Sunday, November 27, 2005

Babor-Predator of the Bangladesh press

Lutfozzaman Babor

There are instigators and powerful people behind press freedom violations whose responsibility is not always apparent. Whether presidents, ministers, chiefs of staff, religious leaders or the heads of armed groups, these predators of press freedom have the power to censor, imprison, kidnap, torture and, in the worst cases, murder journalists. To better expose them, Reporters Without Borders has produced these portraits.

photo: Lutfozzaman Babor, state minister for Home Affairs, Bangladesh


The ruling alliance of conservatives and Islamists to which Lutfozzaman Babor belongs has proved unable to put a stop to the daily violence against the press. Since he arrived at the home ministry, more than 200 journalists have been physically attacked or threatened, most of them by activists with the parties in power. Police under his authority used and abused repressive laws and unfounded allegations to arrest 10 journalists in 2004. And by protecting a number of criminals, the home minister also shares the blame for the prevailing climate of impunity. #

source: Predators of Press Freedom, Reporters Without Borders (RSF), Paris
link: http://www.rsf.org/article.php3?id_article=13675

Saturday, November 26, 2005

Journalists killed with impunity in Commonwealth countries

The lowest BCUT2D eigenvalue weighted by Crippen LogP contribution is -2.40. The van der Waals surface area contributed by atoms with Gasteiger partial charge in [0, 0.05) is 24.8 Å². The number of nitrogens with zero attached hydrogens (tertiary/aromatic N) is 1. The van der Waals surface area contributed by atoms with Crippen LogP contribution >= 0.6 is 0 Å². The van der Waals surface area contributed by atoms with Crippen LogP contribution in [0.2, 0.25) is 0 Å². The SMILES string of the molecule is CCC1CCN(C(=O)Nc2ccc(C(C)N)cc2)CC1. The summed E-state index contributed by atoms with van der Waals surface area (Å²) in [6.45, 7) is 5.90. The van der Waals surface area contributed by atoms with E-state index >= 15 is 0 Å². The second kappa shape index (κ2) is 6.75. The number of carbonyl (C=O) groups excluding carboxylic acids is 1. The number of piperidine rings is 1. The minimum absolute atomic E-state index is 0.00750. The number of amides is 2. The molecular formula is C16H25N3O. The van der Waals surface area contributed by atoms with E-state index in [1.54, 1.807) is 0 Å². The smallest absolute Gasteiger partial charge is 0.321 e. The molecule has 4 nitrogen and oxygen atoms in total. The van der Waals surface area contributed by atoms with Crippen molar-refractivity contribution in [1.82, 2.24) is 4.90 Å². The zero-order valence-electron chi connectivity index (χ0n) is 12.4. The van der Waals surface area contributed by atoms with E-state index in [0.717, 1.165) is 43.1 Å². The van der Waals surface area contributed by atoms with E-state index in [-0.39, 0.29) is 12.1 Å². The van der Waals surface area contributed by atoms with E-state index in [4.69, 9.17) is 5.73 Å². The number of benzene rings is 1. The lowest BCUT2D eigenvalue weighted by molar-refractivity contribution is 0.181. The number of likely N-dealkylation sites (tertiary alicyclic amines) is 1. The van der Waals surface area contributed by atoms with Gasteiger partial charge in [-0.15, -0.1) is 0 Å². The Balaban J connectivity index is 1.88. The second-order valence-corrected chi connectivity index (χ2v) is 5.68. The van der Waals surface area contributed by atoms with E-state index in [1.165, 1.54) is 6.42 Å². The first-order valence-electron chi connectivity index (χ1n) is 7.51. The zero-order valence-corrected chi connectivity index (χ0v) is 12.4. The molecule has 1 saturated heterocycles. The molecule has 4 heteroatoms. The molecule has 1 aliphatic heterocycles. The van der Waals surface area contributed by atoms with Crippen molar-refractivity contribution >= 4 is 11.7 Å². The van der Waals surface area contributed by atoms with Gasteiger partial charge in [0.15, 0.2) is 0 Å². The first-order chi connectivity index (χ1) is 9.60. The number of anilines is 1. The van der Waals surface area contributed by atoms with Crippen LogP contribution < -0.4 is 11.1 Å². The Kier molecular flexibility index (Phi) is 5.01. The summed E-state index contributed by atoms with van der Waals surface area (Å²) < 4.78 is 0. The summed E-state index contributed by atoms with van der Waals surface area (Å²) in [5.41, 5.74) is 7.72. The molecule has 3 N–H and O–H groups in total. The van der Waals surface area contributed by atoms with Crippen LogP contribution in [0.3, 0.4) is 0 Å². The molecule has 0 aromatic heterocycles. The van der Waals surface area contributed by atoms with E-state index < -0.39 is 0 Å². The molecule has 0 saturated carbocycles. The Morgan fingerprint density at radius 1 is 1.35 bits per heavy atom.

photo: Manik Shaha killed for his writings in Khulna in January 2004

On the eve of Commonwealth Conference of Heads of States, press watch dog Reporters Without Borders (RSF) urged Commonwealth heads of government to see that people killing journalists because of their work were duly punished, so the Commonwealth could become “a true home of democracy and freedom,” says RSF press release.
It noted that 15 journalists had been killed in member-states Bangladesh, Gambia, India, Pakistan, Sierra Leone and Sri Lanka since the last summit in December 2003 and that virtually all the killers were still walking free.
“The responsibility of the democratic countries meeting at the summit in Malta from 25 to 27 November - especially Britain - is to press leaders of those six states to stop such crimes and to punish them,” the worldwide press free freedom organisation said.
Drastic steps must be urgently taken to penalise member-states that do not make genuine efforts to ensure press freedom and the safety of journalists.”
It said Presidents Yahya Jammeh of Gambia and Mahinda Rajapakse of Sri Lanka, as well as Bangladeshi home minister Lutfozzaman Babor, should be criticised by the summit for their “inability or unwillingness to put an end to the impunity enjoyed by those committing crimes against journalists in their countries.”
The media is the victim of the greatest violence in Bangladesh, where hundreds of journalists are attacked every year. Six have been killed since the 2003 summit and their killers are still at large. The most recent victim was Gautam Das, 28, correspondent of the daily Dainik Shamokal, who was brutally executed in Faridpur, west of the capital, just a few days ago, on 17 November, after investigating organised crime and abuses by local figures. He was found dead in his office with an arm and both legs broken and with neck injuries. #

source: Reporters Without Borders (RSF)
link:
www.rsf.org